Three takeaways from Maryland men’s basketball’s 64-61 loss to Davidson

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Three days after escaping Mount St. Mary’s with a win, Maryland men’s basketball wasn’t as fortunate in its second game of the season.

The Terps’ uneven play in Tuesday night’s season-opening 68-53 victory over the Mountaineers carried over to Friday night’s game against Davidson, and the Wildcats proved to be the more resilient team en route to a 64-61 win in the opening game of the Asheville Championship at Harrah’s Cherokee Center in Asheville, North Carolina.


The setback dropped Maryland to 1-1 and was the program’s earliest loss since Nov. 8, 2013, when that squad fell to No. 18 Connecticut, 78-77, in the season opener. The school’s all-time record against Davidson slipped to 8-4 with the Wildcats winning for the first time since Dec. 27, 1968.

Freshman small forward Bobby Durkin came off the bench for Davidson (2-0) to compile 16 points and two rebounds, and redshirt sophomore point guard Angelo Brizzi, a Villanova transfer, chipped in 10 points, six steals and four assists. The Wildcats will meet Clemson (2-0), a 77-76 winner over UAB (0-2), in Sunday’s championship final at 3 p.m.


Fifth-year senior point guard Jahmir Young paced the Terps with a game-high 18 points and seven assists and reached the 2,000-point milestone with his 14th point on the second of two free throws with 3:46 left in the second half. Junior power forward Julian Reese, a Baltimore native and St. Frances graduate, racked up 16 points and 11 rebounds. Maryland will take on UAB in Sunday’s consolation final at 12:30 p.m.

Here are three observations from Friday night’s loss.

Maryland continues to fizzle late

As comfortable as Tuesday’s victory over Mount St. Mary’s might have seemed, the Terps didn’t exactly impress in the second half.

Armed with a 33-19 lead at halftime, Maryland outscored the Mountaineers by just one point, 35-34, in the second half. The team’s saving grace that night was a 14 of 18 performance from the free-throw line that kept Mount St. Mary’s at bay long enough to secure the victory.

Davidson was not as passive. After Maryland clawed back to trail 33-32 at halftime, the Wildcats opened the second half on a 11-3 run to enjoy what would be their largest advantage at 44-35 with 14:26 left.

The Terps eventually pulled within striking distance, never falling behind by double digits. And in the last four minutes, they mounted enough of a rally to tie the score at 61 on a layup-and-one by Young with 37 seconds left.

But Durkin took advantage of fifth-year senior small forward Donta Scott getting caught up on a defensive switch to drain a 3-pointer with 13 seconds remaining. Sophomore shooting guard Noah Batchelor missed a 3-point attempt with five seconds left, and Maryland couldn’t get off another shot before the final buzzer sounded.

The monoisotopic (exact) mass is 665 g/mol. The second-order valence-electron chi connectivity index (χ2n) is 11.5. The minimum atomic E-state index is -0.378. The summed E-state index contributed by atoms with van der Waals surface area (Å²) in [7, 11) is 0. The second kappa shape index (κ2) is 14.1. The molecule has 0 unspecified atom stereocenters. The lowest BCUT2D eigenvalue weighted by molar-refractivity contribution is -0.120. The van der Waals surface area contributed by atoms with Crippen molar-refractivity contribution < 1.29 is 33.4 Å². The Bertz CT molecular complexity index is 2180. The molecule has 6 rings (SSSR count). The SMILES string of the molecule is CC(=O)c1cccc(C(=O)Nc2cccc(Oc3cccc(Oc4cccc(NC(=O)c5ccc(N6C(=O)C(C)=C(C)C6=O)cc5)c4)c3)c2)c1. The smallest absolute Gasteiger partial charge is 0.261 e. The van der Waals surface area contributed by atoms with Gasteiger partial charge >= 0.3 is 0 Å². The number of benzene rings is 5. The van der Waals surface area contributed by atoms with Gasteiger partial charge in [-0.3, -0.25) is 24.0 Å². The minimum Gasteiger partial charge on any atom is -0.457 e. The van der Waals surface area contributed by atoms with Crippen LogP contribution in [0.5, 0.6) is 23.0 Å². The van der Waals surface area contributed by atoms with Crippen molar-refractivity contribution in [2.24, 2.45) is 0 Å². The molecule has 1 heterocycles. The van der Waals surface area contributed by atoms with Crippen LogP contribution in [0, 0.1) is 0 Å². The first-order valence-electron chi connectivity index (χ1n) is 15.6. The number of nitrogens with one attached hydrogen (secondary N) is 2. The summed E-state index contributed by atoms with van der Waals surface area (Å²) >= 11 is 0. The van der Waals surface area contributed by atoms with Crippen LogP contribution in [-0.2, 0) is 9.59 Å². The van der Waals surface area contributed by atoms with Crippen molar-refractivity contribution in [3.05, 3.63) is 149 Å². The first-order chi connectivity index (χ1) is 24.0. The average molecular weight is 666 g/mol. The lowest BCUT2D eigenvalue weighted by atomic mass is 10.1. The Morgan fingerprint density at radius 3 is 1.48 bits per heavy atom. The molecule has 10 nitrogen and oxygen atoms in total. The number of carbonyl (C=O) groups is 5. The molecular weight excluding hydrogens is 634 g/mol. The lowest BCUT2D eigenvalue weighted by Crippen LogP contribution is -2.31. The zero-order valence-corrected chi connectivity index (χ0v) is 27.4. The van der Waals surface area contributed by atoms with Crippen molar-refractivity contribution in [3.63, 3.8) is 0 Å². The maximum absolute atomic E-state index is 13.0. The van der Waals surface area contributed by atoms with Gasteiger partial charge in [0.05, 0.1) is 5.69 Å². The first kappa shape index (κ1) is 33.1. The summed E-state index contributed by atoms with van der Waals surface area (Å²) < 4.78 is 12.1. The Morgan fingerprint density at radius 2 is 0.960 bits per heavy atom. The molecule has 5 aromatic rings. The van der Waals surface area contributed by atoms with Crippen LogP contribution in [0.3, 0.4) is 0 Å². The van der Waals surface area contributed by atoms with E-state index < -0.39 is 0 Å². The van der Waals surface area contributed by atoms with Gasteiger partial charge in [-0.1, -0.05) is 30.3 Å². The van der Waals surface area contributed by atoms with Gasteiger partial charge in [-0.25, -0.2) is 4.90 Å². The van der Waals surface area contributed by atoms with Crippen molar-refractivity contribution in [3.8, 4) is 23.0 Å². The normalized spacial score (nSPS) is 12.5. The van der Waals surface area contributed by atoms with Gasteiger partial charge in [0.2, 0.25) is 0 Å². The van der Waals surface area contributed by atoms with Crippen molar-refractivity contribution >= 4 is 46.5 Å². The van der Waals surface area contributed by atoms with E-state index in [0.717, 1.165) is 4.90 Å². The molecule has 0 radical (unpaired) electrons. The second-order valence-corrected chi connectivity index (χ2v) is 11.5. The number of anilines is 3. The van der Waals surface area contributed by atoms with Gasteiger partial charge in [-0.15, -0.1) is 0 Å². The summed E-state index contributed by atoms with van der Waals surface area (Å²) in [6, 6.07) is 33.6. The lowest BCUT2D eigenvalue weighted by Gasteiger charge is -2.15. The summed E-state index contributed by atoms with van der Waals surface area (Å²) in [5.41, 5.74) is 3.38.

The Terps scored just 29 points on 30.8% shooting (8 of 26) in the second half and were buoyed by an 11 of 16 showing at the free-throw line. Finding the right buttons to push to finish strong should be a top priority for the team.


Maryland’s 3-point shooting is off

One of the biggest question marks heading into the season was whether the Terps would find consistency with their long-distance shooting. So far, the answer isn’t encouraging.

The offense shot only 21.7% (5 of 23) from behind the arc. Young and Batchelor were the only players to connect from deep with Young hitting three 3-pointers and Batchelor making two.

Maryland’s cold streak from 3-point territory was reminiscent of the team’s 18.8% showing (3 of 16) against Mount St. Mary’s. In that game, no Terps player hit more than one 3-pointer.

The Terps’ problems bring to mind how much they appear to miss sophomore shooting guard Chance Stephens. The Loyola Marymount transfer, who is expected to sit out the season after undergoing knee surgery in June, shot 37.5% (49 of 131) from behind the arc last winter and had earned the nickname “Sniper” for his long-range proficiency.

Stephens was expected to fill the role created by Don Carey, who led last year’s squad in 3-pointers (57). Instead, Maryland is left trying to find a competent shooter among its current group.

Maryland’s bench was overshadowed again

The starting five of Young, Reese, freshman shooting guard DeShawn Harris-Smith (eight points, five rebounds, one assist), senior power forward Jordan Geronimo (four points, three rebounds, one assist) and Scott combined to produce 82% of the offense’s scoring Friday night.


That’s what one might expect from the starters, but it’s also a commentary on how ineffective the Terps’ bench has been. The reserves were outscored 27-11 by Davidson’s group that was led by Durkin and sophomore power forward Sean Logan (seven points, five rebounds).

On Tuesday night, Maryland’s bench of six players combined for 15 points, which was just a little more than half of Mount St. Mary’s 29 points from its reserves.

On Friday night, Willard shortened his bench to senior point guard Jahari Long (five points), Batchelor (six points) and freshman small forward Jamie Kaiser Jr., but the team is going to have to find ways to cultivate a greater output from them and their teammates to persevere through a long season.

Asheville Championship

Maryland vs. UAB

Sunday, 12:30 p.m.



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